HOLLAND, Mich. (WOOD) — Sieyal Mohammed Alam’s desperation is evident.

You can hear it in his voice as he talks with Fred VanAntwerp, a former contractor from Holland who worked with Alam in Afghanistan.

“I’m living in very bad situation,” Alam, still in Afghanistan, told VanAntwerp in a call Friday. “For the last three, four weeks, it’s very, very dangerous. So many people have been killed.”

Alam is among the countless Afghans who helped the U.S. government despite constant threats from the Taliban. Now, with American troops set to fully withdraw within days, those allies face an imminent threat from a rapidly advancing Taliban.

“There are so many of them that are just left in a lurch,” Van Antwerp said.

Van Antwerp has been a globetrotting consultant helping countries around the world, including Afghanistan, set up governments similar to ours. Alam was recruited by Van Antwerp during his time as a supervisor for the Afghanistan Social Outreach Program, an effort by U.S. and private subcontractors to help Afghans set up a functioning local governments beginning in the spring of 2010.

A still image of Fred VanAntwerp talking about Sieyal Mohammed Alam.

“There was no police force. The only thing Afghans did at the time that I was there is that they would retaliate against each other,” Van Antwerp said.

Alam and the efforts of the Afghanistan Social Outreach Program had started to see signs of success — then the U.S. began to reduce its presence in Afghanistan. The Taliban filled the power vacuum.

Like other allies, Alam and his family now move from home to home to avoid capture and threat of murder by the Taliban for their cooperation with the U.S.

“He’s always been known as somebody who works for Western governments and tries to help. The Taliban is just not interested in people like that. They think they’re really working against them,” VanAntwerp said. “They’re coming after people like Seiyal. They’ll get them. They’ll either imprison them or they’ll kill them.”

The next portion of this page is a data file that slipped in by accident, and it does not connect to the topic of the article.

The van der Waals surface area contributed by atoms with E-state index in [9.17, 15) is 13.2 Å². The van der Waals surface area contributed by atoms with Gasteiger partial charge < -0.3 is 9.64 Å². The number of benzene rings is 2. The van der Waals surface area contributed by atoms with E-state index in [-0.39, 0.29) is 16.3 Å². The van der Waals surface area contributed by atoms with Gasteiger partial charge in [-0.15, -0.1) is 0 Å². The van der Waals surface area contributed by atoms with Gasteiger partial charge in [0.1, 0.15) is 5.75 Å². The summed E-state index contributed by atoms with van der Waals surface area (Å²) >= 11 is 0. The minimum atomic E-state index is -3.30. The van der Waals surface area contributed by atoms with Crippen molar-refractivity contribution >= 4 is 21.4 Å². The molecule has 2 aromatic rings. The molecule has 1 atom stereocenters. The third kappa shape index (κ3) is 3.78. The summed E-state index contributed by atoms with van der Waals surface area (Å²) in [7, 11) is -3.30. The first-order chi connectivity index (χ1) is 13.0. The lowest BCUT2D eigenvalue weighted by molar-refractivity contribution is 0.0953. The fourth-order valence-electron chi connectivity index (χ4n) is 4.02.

Van Antwerp said Alam’s request for a Special Immigration Visa, the same visa that helped Rahim Haidary, the Afghan interpreter befriended by a retired U.S. Army sergeant from the Grand Haven area, and his family make it to Canada, has been approved. It’s now a waiting game to get the final details worked out and get Alam stateside.

Van Antwerp has reached out to the state’s congressional delegation to push the visa through. So far, he’s had no success.

News 8 reached out to both the U.S. Department of State and local members of the congressional delegation to find out what they’re doing to expedite special visas, including Alam’s. The State Department said visa records are confidential.

While not commenting directly on Alam’s visa, the offices of U.S. Rep. Peter Meijer, R-Grand Rapids, and Sen. Gary Peters, D-Bloomfield Township, sent statements on their commitment to pushing the visas through.

Van Antwerp sees helping Alam and others like him as a moral imperative for the U.S.

“If we just abandon people, it’s bad on us,” he said.